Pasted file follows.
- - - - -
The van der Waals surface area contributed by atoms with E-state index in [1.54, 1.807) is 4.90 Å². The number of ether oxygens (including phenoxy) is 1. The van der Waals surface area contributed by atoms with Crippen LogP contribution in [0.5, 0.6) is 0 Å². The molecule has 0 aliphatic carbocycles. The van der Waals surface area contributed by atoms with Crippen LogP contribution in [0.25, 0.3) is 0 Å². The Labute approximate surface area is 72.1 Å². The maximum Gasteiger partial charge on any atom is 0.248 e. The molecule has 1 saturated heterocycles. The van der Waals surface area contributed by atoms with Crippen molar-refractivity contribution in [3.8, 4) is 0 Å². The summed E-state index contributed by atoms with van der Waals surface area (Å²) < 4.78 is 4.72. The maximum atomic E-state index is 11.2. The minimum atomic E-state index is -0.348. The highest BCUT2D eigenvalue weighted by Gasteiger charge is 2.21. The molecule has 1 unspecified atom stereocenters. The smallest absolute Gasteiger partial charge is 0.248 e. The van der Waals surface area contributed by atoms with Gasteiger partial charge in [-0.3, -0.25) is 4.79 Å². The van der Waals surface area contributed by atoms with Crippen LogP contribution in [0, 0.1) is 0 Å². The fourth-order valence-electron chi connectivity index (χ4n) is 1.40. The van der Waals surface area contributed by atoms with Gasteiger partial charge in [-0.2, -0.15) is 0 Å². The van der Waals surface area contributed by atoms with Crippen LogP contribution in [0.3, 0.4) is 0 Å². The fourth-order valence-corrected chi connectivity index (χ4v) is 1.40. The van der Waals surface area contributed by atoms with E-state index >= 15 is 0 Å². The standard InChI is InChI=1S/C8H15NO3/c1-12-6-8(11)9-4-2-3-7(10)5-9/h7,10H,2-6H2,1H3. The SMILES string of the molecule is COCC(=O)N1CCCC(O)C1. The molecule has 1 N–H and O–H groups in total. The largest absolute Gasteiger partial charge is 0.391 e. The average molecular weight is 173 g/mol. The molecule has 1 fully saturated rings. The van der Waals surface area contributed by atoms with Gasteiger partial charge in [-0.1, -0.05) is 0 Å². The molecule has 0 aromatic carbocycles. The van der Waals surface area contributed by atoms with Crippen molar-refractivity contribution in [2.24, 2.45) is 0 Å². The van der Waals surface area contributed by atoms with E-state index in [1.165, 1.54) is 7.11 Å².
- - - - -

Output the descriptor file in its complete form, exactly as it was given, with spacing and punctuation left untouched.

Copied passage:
The van der Waals surface area contributed by atoms with E-state index in [1.54, 1.807) is 4.90 Å². The number of ether oxygens (including phenoxy) is 1. The van der Waals surface area contributed by atoms with Crippen LogP contribution in [0.5, 0.6) is 0 Å². The molecule has 0 aliphatic carbocycles. The van der Waals surface area contributed by atoms with Crippen LogP contribution in [0.25, 0.3) is 0 Å². The Labute approximate surface area is 72.1 Å². The maximum Gasteiger partial charge on any atom is 0.248 e. The molecule has 1 saturated heterocycles. The van der Waals surface area contributed by atoms with Crippen molar-refractivity contribution in [3.8, 4) is 0 Å². The summed E-state index contributed by atoms with van der Waals surface area (Å²) < 4.78 is 4.72. The maximum atomic E-state index is 11.2. The minimum atomic E-state index is -0.348. The highest BCUT2D eigenvalue weighted by Gasteiger charge is 2.21. The molecule has 1 unspecified atom stereocenters. The smallest absolute Gasteiger partial charge is 0.248 e. The van der Waals surface area contributed by atoms with Gasteiger partial charge in [-0.3, -0.25) is 4.79 Å². The van der Waals surface area contributed by atoms with Crippen LogP contribution in [0, 0.1) is 0 Å². The fourth-order valence-electron chi connectivity index (χ4n) is 1.40. The van der Waals surface area contributed by atoms with Gasteiger partial charge in [-0.2, -0.15) is 0 Å². The van der Waals surface area contributed by atoms with Crippen LogP contribution in [0.3, 0.4) is 0 Å². The fourth-order valence-corrected chi connectivity index (χ4v) is 1.40. The van der Waals surface area contributed by atoms with E-state index >= 15 is 0 Å². The standard InChI is InChI=1S/C8H15NO3/c1-12-6-8(11)9-4-2-3-7(10)5-9/h7,10H,2-6H2,1H3. The SMILES string of the molecule is COCC(=O)N1CCCC(O)C1. The molecule has 1 N–H and O–H groups in total. The largest absolute Gasteiger partial charge is 0.391 e. The average molecular weight is 173 g/mol. The molecule has 1 fully saturated rings. The van der Waals surface area contributed by atoms with Gasteiger partial charge in [-0.1, -0.05) is 0 Å². The molecule has 0 aromatic carbocycles. The van der Waals surface area contributed by atoms with Crippen molar-refractivity contribution in [2.24, 2.45) is 0 Å². The van der Waals surface area contributed by atoms with E-state index in [1.165, 1.54) is 7.11 Å².